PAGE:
- Ethan Marrell, known online as Ozzy Man Reviews, has 11 million Facebook followers and 4.6 million YouTube subscribers.
- Marrell is an online content creator who does comedic video reviews of everything from influencers to the coronavirus.
- As part of Business Insider Australia’s Under The Influence series, Marrell spoke about trying to become a traditional filmmaker and ending up one of Australia’s most popular creators, some of the mistakes he made along the way and how he makes money online.
- Visit Business Insider Australia’s homepage for more stories.
Just a few years ago, Ethan Marrell was performing children’s education theatre in Western Australia. Today, Marrell leads a team behind the Ozzy Man Reviews, one of Australia’s biggest names in online content.
Marrel is the inaugural subject of the Under The Influence series, which interviews Australia’s top online content makers about their content, career, how they make money and what sets them apart from other creators.
How would you describe your work in a sentence?
Every Ozzy Man Reviews video should feel like a great party. Raucous, fun, top notch music, and overall ya don’t want it to end.
Tell us about your audience: how big is it, who and where are they?
On YouTube it’s at 4.6 million subscribers. The Facebook audience is at 11 million followers. Instagram 1.7 million, Tik Tok 800k and on and on and on we go. In regards to who, I’d assume it’s a crowd predominantly consisting of human beings ay. Maybe a couple of dogs and cats watch the videos. The biggest geographies for me are the USA, UK/Ireland, Australia, Canada, India, Philippines, Germany, New Zealand, Netherlands, and South Africa.
Before you started creating content professionally, what did you do?
I have a Diploma in Screen from 2005, so traditional filmmaking was a big part of my life for a decade, especially screenwriting. I travelled to Los Angeles 6 times in my early twenties pitching ridiculous screenplays to companies. I also have a Masters in Internet Communications from Curtin University in 2013. I focused a lot on internet culture in that degree – from web media such as remixing, mashing up, memes to entertainment law, social media web 2.0 vs web 1.0, politics and power online and many more units. It was a prolific time of essay writing for me. Getting a higher education is the best decision I’ve ever made.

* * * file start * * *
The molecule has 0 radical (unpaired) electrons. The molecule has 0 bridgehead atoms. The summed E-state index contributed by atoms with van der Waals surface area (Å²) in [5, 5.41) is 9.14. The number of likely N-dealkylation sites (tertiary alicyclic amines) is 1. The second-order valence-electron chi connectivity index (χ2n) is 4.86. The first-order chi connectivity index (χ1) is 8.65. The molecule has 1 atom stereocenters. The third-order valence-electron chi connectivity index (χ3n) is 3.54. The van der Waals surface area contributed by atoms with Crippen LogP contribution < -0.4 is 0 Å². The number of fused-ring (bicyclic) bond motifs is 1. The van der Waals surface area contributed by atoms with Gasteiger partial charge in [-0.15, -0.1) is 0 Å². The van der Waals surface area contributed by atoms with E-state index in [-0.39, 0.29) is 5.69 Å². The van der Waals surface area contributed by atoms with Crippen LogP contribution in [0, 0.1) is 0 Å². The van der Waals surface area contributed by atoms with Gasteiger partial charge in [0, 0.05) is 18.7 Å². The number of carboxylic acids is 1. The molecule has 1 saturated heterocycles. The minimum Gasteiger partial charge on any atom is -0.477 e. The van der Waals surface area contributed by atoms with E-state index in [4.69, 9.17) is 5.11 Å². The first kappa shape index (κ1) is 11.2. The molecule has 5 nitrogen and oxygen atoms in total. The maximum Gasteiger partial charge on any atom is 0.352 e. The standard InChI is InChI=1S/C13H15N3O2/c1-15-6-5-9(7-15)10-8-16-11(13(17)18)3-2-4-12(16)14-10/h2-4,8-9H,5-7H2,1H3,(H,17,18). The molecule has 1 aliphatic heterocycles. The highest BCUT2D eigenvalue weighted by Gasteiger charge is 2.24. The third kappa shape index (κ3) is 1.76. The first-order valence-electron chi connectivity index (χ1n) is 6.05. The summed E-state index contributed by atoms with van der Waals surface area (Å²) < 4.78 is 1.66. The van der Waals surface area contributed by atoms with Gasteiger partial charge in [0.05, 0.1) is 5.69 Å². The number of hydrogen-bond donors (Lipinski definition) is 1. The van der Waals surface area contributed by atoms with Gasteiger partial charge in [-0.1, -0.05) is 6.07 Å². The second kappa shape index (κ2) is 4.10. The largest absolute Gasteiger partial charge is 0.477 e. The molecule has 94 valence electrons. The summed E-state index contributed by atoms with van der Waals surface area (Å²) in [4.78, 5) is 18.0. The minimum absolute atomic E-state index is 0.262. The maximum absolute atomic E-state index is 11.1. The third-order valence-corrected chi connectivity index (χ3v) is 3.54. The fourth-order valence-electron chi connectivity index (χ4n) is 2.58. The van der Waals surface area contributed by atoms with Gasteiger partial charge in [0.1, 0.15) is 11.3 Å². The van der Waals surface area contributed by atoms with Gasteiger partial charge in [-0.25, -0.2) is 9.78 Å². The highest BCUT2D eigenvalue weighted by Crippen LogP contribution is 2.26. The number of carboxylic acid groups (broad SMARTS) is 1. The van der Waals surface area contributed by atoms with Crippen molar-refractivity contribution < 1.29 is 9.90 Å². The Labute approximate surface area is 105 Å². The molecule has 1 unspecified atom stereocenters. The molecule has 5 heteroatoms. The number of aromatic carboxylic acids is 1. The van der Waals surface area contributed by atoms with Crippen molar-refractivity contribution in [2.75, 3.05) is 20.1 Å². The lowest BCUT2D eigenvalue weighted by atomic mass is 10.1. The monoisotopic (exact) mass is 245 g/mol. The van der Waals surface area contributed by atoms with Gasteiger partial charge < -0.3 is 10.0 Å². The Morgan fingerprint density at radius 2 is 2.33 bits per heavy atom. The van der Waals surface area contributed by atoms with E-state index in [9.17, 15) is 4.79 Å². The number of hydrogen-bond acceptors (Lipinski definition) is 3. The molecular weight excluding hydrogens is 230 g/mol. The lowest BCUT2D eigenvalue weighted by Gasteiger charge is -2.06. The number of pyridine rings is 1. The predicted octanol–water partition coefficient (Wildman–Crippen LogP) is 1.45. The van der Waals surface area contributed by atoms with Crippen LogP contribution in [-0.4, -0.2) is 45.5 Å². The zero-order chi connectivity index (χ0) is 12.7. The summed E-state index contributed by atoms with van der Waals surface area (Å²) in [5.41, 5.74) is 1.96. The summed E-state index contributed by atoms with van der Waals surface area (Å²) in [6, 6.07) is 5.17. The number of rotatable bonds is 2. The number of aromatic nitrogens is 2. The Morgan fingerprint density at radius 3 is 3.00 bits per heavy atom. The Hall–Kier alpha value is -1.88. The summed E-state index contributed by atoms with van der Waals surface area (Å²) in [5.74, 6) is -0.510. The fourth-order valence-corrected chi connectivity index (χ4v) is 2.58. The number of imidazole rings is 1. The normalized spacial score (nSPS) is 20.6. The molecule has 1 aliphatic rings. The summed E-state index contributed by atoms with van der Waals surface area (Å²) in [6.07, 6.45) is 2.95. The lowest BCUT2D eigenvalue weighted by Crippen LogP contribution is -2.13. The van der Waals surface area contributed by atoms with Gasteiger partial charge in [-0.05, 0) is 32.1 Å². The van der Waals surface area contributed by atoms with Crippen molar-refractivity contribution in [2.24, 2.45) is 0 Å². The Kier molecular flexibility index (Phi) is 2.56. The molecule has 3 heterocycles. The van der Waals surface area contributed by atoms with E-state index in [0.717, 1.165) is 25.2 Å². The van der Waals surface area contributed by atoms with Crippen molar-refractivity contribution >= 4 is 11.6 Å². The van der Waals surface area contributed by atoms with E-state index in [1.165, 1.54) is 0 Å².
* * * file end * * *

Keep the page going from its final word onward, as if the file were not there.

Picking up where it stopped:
I also used to do stand up comedy between 2003 to 2007 (National Finalist for Raw Comedy in 2005, National Finalist for FHM Search for Australia’s Funniest Man in 2005). Bloody hell, I’ve worked a lot of jobs. Planet Video in Mount Lawley, Walkabout Pub in England, performing Bogan Bingo around Perth and Western Australia. Performing children’s theatre for Constable Care in WA.
I ended my 20’s and began my 30’s being very, very, very exhausted and I wanted to quit working in the arts, but that’s precisely when Ozzy Man Reviews blew up via the Game of Thrones recaps and reviews.
When did you first decide to go pro?
There was never a conscious decision to become professional. I think if you have an inclination towards a creative vocation (screen, web media, music, theatre) you just keep playing and experimenting. Eventually, all of the experience you gain throughout your twenties in particular amounts to…something. If you’re in a creative industry for the right reasons (passion vs fame and money) there will be a pay off in future.
What’s your average day like?